At Big Shucks, I locked my bike to the metal rail and settled in on the patio with a Mexican Shrimp Cocktail and a Negra Modelo. When you think of shrimp cocktail you probably think about a bland, slimy mixture of large limp shrimp floating in some insipid watery sauce. A Mexican Shrimp Cocktail is a different thing altogether. It’s spicy, made fresh with firm, tiny shrimp with tomatoes, onions, cilantro, and avocados. It’s a great warm weather treat. Every place makes theirs a little different, but Big Shucks does them as well as anybody.
Mexican Shrimp Cocktail and Negra Modelo at Big Shucks.
After a while, some more bicyclists showed up and we all finished our food, saddled up and headed out. This ride was organized by the Richardson Urban Bicycle Club – the same group I had ridden to see Dazed and Confused with a couple of weeks ago. We were riding back to the same place again, this time to see a double feature of Shaun of the Dead and Hot Fuzz.
I was a little worried about the crowd. Of course, there is room in a parking lot for a lot of people in folding chairs, but folks had been gathering since before noon. Some people had the brilliant idea of looking in the “free” section of Craigslist and grabbing couches. They had hauled a few over and set them up, relaxing for the afternoon. I worried for naught – there were a lot of people there (many dressed as zombies and a few as cops) but the place wasn’t overflowing and I was able to find a spot where the screen, though distant, was visible.
Going to this had been sort of a last-minute decision and I hadn’t thought much about what to do… but it was fun. There was a long string of food trucks and I had a Guacamole Pie from The Bomb Fried Pies. Then I went over to check out the breweries… and hit the jackpot.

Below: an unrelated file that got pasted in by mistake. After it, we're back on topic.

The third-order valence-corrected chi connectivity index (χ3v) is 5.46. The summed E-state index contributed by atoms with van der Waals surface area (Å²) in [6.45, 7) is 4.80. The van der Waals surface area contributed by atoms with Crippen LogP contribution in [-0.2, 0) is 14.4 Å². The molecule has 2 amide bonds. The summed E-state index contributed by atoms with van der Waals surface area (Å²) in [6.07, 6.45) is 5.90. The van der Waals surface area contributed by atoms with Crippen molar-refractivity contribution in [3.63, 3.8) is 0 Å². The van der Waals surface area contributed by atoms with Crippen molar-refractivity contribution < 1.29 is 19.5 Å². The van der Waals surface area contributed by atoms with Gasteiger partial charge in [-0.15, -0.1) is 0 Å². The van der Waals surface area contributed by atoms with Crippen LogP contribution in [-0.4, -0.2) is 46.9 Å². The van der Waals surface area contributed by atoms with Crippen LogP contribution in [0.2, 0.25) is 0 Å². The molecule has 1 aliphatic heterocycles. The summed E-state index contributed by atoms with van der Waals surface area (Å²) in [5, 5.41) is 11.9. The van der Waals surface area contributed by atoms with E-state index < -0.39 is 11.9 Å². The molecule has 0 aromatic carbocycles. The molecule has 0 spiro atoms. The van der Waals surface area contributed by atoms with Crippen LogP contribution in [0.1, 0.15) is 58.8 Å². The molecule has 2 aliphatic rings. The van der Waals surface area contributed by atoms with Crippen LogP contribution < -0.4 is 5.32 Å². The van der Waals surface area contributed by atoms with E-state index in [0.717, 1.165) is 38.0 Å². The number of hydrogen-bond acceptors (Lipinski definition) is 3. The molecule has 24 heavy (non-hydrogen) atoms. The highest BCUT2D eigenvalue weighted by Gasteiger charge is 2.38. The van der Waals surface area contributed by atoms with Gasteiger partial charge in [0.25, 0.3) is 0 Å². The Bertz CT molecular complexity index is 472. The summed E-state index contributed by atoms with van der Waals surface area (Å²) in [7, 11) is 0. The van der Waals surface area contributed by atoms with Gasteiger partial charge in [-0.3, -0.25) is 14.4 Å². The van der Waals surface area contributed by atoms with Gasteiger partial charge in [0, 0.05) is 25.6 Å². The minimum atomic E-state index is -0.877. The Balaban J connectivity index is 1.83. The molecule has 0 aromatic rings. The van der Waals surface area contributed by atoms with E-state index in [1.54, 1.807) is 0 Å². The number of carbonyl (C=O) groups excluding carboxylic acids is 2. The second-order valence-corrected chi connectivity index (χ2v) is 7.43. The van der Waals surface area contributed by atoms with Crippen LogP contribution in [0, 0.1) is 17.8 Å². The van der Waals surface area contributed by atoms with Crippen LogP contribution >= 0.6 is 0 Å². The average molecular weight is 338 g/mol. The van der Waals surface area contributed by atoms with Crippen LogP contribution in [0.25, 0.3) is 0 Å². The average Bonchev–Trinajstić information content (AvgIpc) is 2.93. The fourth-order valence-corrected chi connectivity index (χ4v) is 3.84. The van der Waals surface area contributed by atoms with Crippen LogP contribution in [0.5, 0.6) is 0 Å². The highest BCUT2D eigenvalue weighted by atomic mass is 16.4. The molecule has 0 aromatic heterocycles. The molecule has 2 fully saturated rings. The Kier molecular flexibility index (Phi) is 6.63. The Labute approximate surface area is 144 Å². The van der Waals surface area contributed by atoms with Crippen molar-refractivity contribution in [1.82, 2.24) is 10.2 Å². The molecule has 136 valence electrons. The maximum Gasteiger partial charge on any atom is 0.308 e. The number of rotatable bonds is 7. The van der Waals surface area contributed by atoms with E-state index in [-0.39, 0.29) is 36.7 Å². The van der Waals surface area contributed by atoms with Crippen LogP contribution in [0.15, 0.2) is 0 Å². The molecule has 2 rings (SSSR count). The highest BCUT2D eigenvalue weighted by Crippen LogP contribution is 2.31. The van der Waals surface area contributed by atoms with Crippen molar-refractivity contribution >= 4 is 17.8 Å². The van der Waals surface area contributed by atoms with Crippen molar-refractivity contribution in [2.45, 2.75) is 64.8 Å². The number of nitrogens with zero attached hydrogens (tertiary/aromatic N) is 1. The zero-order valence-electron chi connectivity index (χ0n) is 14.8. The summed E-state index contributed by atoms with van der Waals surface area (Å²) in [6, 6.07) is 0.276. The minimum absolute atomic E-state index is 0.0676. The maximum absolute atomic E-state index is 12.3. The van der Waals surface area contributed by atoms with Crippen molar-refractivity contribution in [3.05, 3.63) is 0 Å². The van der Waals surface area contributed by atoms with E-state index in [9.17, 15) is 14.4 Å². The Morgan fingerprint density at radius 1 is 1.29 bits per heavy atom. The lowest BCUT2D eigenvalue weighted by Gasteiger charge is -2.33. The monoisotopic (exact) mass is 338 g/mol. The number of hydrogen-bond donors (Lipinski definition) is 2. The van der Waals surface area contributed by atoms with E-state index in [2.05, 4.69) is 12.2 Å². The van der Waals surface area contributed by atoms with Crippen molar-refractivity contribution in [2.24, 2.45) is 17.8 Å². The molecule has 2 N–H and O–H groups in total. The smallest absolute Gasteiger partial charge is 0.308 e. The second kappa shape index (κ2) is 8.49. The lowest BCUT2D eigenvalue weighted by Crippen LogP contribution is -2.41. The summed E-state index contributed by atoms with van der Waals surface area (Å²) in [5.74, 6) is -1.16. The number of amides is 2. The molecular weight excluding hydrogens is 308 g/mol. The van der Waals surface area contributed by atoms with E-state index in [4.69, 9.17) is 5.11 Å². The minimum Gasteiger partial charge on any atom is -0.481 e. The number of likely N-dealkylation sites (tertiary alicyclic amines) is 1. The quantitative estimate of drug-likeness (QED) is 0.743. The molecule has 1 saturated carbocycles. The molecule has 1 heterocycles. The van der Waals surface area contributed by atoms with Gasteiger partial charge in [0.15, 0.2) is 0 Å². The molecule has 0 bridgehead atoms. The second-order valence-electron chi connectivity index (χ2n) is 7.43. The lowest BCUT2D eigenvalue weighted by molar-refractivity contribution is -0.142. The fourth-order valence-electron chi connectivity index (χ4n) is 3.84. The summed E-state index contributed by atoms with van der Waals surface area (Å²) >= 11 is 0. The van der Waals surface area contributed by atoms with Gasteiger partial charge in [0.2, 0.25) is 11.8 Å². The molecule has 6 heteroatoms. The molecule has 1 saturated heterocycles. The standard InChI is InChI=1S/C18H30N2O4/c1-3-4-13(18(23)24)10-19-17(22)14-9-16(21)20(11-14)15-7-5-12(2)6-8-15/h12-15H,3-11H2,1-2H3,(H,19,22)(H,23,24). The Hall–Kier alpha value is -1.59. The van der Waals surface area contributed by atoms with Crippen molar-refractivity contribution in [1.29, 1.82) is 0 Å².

If you’ve been reading here you know of my fondness for locally brewed craft beer. Dallas, as always, is getting into the craft brewery thing late… but also, Dallas, as always, is doing it in a big, serious, and very good way.
Tonight there were six local breweries set up, with two beers each. You bought a sample card, a small plastic cup, and a yellow wrist band… and had at it. Since the double feature couldn’t start until the festivities inside ended, and then there were two entire movies… there was plenty of time to try everything.
I have been to sampling tours at all of the breweries except 903, so I was familiar with most of what they had to offer. It was all good.
In particular, I enjoyed the 903 Roasted Coconut Ale and the Four Corner’s Block Party Porter… mostly because I had never tried those before.
Soon after sunset the theater let out, swelling the parking lot crowd, a pair of black limos coursed up front and discharged their contents onto the makeshift stage. Simon Pegg, Nick Frost, and Edgar Wright talked up the crowd for a while. I’m not sure what they think about Texas – they seemed shocked by the heat, though it didn’t seem too bad to any of us. There were a couple of contests – beating a zombie with a cricket bat and screaming while shooting a gun in the air. One burly Texan managed to break the cricket bat over the zombie’s head – which I didn’t think was possible.
Everybody settled down and the movies began. Shaun of the Dead is a hoot, of course – perfect fair for an outdoor showing on an inflatable screen.
The crowd in the parking lot
Shaun is having a bad day.
After Shaun of the Dead ended most folks gave it up and went home – it was getting pretty late for a Thursday. I started to get up but then decided, “What the Hell,” and settled back in for the second show. I was able to scoot my chair forward and get a better look at Hot Fuzz – which I hadn’t seen before. Another great genre-mixing explosion of hilarity and bloodshed, I enjoyed it thoroughly.
It was about two in the morning when everything ended. I was very glad to have my car nearby – I didn’t really feel like riding my bicycle any great distance. That sort of thing makes for a long day. I felt like a zombie.